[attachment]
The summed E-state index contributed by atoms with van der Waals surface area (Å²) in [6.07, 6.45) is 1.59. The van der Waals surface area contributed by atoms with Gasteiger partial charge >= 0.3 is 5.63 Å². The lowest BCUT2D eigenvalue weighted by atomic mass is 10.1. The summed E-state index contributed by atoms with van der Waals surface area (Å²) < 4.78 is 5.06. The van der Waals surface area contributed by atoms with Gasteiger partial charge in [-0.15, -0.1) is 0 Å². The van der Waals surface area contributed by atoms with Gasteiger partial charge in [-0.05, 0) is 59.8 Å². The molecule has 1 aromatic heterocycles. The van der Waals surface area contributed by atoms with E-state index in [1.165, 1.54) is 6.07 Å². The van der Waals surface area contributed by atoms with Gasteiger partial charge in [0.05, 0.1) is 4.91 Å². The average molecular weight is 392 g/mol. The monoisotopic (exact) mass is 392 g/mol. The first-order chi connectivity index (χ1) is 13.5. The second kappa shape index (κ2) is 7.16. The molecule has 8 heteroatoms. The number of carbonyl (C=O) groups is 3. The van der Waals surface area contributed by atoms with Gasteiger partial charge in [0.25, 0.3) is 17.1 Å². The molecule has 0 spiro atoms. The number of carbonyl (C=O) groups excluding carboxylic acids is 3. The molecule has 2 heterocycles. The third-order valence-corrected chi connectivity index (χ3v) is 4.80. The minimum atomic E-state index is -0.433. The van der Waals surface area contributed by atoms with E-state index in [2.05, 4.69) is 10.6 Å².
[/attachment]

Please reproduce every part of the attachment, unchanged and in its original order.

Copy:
The summed E-state index contributed by atoms with van der Waals surface area (Å²) in [6.07, 6.45) is 1.59. The van der Waals surface area contributed by atoms with Gasteiger partial charge >= 0.3 is 5.63 Å². The lowest BCUT2D eigenvalue weighted by atomic mass is 10.1. The summed E-state index contributed by atoms with van der Waals surface area (Å²) < 4.78 is 5.06. The van der Waals surface area contributed by atoms with Gasteiger partial charge in [-0.15, -0.1) is 0 Å². The van der Waals surface area contributed by atoms with Gasteiger partial charge in [-0.05, 0) is 59.8 Å². The molecule has 1 aromatic heterocycles. The van der Waals surface area contributed by atoms with E-state index in [1.165, 1.54) is 6.07 Å². The van der Waals surface area contributed by atoms with Gasteiger partial charge in [0.05, 0.1) is 4.91 Å². The average molecular weight is 392 g/mol. The monoisotopic (exact) mass is 392 g/mol. The first-order chi connectivity index (χ1) is 13.5. The second kappa shape index (κ2) is 7.16. The molecule has 8 heteroatoms. The number of carbonyl (C=O) groups is 3. The van der Waals surface area contributed by atoms with Gasteiger partial charge in [0.25, 0.3) is 17.1 Å². The molecule has 0 spiro atoms. The number of carbonyl (C=O) groups excluding carboxylic acids is 3. The molecule has 2 heterocycles. The third-order valence-corrected chi connectivity index (χ3v) is 4.80. The minimum atomic E-state index is -0.433. The van der Waals surface area contributed by atoms with E-state index in [2.05, 4.69) is 10.6 Å².